Dear Friends

By Most Reverend Steven J. Raica Fifth Bishop of the Diocese of Birmingham in Alabama | November 2021

Dear Friends

Dear friends,

The months of November and December are bursting with events that help us ponder the mystery of God. From the Feast of All Saints and All Souls through Christmas, including Thanksgiving, the Solemnity of Christ the King, and the liturgical seasons of Advent and Christmas, we are moved to reflect on our relationship with God in a variety of different ways. Through these events, we recognize the finger of God painting a masterpiece in our hearts. Beginning with the holiness of the saints, these two months awaken us to something more. The lights, carols, and artistic displays of our Lord’s birth in the stable in Bethlehem awaken our senses to respond in a prayer of gratitude, joy, and hope. The wafting aromas of Thanksgiving and Christmas dinners suggest a foretaste of the heavenly banquet awaiting us. Perhaps it is in something beautiful touching our senses that we catch a glimpse of “something more” than our eyes can see and our ears can hear. The powerful event of Christmas joyfully heralds the Word made flesh, Jesus Himself, our Emmanuel, God-with-us, a Savior born for us who accompanies us on our life’s journey.

On a wintery evening a few years ago, I attended a concert at a winery near Traverse City, Michigan, with about 30 guests. The pianist, himself a composer, joined by a couple other musicians in the area, shared some moving experiences that caught my attention. While in town, his little group visited a local nursing home to play for the residents. During the event, they learned that one woman in hospice care couldn’t come down to the common room. She had played the cello years ago. So, they visited her room to play for her. The cellist played some familiar songs on an instrument she loved. The beauty of the moment couldn’t hold back the emotion that welled up for the woman and the nursing staff. It was a moment of beauty that nourished the soul.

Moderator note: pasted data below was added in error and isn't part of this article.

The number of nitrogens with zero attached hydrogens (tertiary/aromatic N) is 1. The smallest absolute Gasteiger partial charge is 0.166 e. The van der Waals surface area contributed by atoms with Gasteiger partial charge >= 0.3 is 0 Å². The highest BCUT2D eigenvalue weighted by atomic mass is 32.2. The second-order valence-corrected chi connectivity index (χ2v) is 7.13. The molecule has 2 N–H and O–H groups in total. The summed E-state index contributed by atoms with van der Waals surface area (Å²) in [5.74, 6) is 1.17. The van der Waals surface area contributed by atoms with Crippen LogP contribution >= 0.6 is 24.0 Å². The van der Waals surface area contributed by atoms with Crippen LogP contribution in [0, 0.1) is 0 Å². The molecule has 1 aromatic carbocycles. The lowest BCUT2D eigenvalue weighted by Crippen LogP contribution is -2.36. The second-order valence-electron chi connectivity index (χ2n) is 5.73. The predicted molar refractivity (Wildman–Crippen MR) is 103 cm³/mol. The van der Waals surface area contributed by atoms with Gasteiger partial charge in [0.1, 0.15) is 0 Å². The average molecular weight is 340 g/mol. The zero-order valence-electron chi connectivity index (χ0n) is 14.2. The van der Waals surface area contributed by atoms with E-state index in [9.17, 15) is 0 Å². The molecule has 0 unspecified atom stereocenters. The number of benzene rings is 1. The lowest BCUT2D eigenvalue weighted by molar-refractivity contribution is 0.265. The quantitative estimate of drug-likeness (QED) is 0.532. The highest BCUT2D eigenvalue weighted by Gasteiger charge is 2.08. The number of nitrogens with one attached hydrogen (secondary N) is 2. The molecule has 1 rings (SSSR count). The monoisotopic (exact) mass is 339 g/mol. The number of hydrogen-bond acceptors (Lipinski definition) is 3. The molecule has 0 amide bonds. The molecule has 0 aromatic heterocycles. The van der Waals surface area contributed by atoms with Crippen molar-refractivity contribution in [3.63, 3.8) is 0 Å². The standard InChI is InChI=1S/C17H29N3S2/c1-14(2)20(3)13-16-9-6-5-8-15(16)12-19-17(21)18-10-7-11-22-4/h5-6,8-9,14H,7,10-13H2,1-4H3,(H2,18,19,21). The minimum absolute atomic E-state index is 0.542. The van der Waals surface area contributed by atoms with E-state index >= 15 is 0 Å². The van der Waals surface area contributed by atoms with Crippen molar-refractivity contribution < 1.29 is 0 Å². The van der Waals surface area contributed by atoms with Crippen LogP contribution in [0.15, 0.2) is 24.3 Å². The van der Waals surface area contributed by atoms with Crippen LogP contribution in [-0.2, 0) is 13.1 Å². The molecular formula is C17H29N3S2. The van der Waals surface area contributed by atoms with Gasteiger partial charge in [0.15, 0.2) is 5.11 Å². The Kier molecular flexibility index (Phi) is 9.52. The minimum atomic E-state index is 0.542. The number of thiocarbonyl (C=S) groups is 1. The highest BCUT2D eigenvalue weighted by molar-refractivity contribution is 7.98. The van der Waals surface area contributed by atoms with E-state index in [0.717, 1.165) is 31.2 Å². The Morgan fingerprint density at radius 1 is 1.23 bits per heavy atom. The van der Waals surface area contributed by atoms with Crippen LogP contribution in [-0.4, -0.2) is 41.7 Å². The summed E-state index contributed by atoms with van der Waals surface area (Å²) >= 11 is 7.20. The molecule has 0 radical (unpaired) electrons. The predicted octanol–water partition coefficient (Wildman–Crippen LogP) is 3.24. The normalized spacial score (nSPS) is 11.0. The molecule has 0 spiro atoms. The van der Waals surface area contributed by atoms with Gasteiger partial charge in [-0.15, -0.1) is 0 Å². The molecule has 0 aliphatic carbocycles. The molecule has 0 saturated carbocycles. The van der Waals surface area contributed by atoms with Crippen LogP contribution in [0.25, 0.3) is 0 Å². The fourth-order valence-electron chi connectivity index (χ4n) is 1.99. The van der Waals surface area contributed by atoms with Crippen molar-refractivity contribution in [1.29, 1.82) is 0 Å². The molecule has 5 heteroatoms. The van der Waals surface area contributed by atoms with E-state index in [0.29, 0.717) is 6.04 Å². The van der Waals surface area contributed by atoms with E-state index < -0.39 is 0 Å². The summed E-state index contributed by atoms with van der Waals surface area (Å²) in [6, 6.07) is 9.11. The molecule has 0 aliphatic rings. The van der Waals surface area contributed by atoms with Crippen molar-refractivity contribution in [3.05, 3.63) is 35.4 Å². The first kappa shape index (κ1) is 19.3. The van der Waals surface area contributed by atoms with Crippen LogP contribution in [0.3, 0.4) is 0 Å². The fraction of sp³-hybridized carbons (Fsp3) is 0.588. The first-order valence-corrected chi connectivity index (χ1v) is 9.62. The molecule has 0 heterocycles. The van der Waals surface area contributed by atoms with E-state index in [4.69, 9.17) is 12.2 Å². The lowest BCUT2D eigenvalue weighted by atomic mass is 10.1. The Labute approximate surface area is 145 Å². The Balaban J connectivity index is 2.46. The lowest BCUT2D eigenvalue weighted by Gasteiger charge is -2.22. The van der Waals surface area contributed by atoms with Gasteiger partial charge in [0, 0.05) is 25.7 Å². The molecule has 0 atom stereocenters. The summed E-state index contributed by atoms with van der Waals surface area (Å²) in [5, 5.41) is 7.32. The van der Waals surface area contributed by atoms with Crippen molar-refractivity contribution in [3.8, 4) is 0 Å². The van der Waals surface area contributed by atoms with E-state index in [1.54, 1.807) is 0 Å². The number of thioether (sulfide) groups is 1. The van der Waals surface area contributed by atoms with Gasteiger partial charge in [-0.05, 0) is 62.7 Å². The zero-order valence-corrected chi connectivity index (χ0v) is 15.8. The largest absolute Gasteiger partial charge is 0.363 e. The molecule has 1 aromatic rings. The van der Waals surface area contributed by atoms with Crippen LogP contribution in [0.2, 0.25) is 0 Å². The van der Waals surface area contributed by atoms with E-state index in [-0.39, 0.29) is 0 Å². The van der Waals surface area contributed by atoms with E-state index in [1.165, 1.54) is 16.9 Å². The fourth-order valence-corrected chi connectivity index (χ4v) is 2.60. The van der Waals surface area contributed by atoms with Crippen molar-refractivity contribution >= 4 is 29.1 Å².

I couldn’t help but think how God shows up to us in a carol sung at Christmas, the candles on an Advent wreath, a seasonal greeting card from a friend or acquaintance, an artistic representation of the Christmas event, and even more in the Eucharist at Holy Mass. It is like a visit from someone for which my heart has been waiting. How much more beautiful is the Eucharist itself, coming to me in my deepest need.

St. Augustine was struck by a beauty “ever ancient, ever new” that helped his restless heart find peace. For truly, at the end of the journey, we will have true peace, knowing that the One we are searching for has found us and invites us to live for Him.

The great feast of Christmas reminds us that God showed up to play something for us that resonates and vibrates in our hearts. Occasionally, He plays in the drabness and humdrum of our lives to awaken in us something that is a reminder that He exists, that He cares for us, that He loves us, and that He accompanies us on the journey of life.

Sacred art, music, and architecture accomplish these lofty goals by complementing the written Word of God. Human talents and achievements cooperate with God to find the right key to rouse us to something new, something hopeful, and something truer than what meets the eye or ear.

The beauty of a painting, a lush symphony, or a soaring gothic Cathedral all play a role to stir in us something for which our hearts are made. When missing, we lack something as essential as food or water or air. As a result, while our bodies may flourish, our souls starve.

That’s why the Church is a patron of the arts. It is another way we can encounter Christ in the wonder of an experience that human words cannot capture. During these months of November and December, through the many celebrations of All Saints, All Souls, Thanksgiving, Christ the King, Advent, and Christmas, may we be drawn to adoration, prayer, and wonder at what God has done for us as we joyfully sing, “O come let us adore Him — Christ, the Lord.”